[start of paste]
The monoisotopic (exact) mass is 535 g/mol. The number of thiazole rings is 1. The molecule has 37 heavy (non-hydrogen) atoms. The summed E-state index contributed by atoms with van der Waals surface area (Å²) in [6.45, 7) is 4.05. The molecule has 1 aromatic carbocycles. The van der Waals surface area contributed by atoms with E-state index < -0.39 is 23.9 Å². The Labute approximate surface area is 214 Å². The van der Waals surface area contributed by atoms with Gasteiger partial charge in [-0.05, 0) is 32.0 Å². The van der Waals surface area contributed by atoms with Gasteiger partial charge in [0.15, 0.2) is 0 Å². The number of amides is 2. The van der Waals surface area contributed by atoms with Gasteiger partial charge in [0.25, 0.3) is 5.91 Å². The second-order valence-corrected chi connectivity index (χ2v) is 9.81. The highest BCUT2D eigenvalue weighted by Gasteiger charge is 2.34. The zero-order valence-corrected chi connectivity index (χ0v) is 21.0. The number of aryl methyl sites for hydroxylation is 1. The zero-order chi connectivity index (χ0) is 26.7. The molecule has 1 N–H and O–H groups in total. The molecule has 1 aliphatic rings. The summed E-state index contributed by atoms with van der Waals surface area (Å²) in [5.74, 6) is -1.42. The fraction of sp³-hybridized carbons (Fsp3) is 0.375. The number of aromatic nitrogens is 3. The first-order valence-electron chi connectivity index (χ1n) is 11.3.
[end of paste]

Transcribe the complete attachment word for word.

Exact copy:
The monoisotopic (exact) mass is 535 g/mol. The number of thiazole rings is 1. The molecule has 37 heavy (non-hydrogen) atoms. The summed E-state index contributed by atoms with van der Waals surface area (Å²) in [6.45, 7) is 4.05. The molecule has 1 aromatic carbocycles. The van der Waals surface area contributed by atoms with E-state index < -0.39 is 23.9 Å². The Labute approximate surface area is 214 Å². The van der Waals surface area contributed by atoms with Gasteiger partial charge in [-0.05, 0) is 32.0 Å². The van der Waals surface area contributed by atoms with Gasteiger partial charge in [0.15, 0.2) is 0 Å². The number of amides is 2. The van der Waals surface area contributed by atoms with Gasteiger partial charge in [0.25, 0.3) is 5.91 Å². The second-order valence-corrected chi connectivity index (χ2v) is 9.81. The highest BCUT2D eigenvalue weighted by Gasteiger charge is 2.34. The zero-order valence-corrected chi connectivity index (χ0v) is 21.0. The number of aryl methyl sites for hydroxylation is 1. The zero-order chi connectivity index (χ0) is 26.7. The molecule has 1 N–H and O–H groups in total. The molecule has 1 aliphatic rings. The summed E-state index contributed by atoms with van der Waals surface area (Å²) in [5.74, 6) is -1.42. The fraction of sp³-hybridized carbons (Fsp3) is 0.375. The number of aromatic nitrogens is 3. The first-order valence-electron chi connectivity index (χ1n) is 11.3.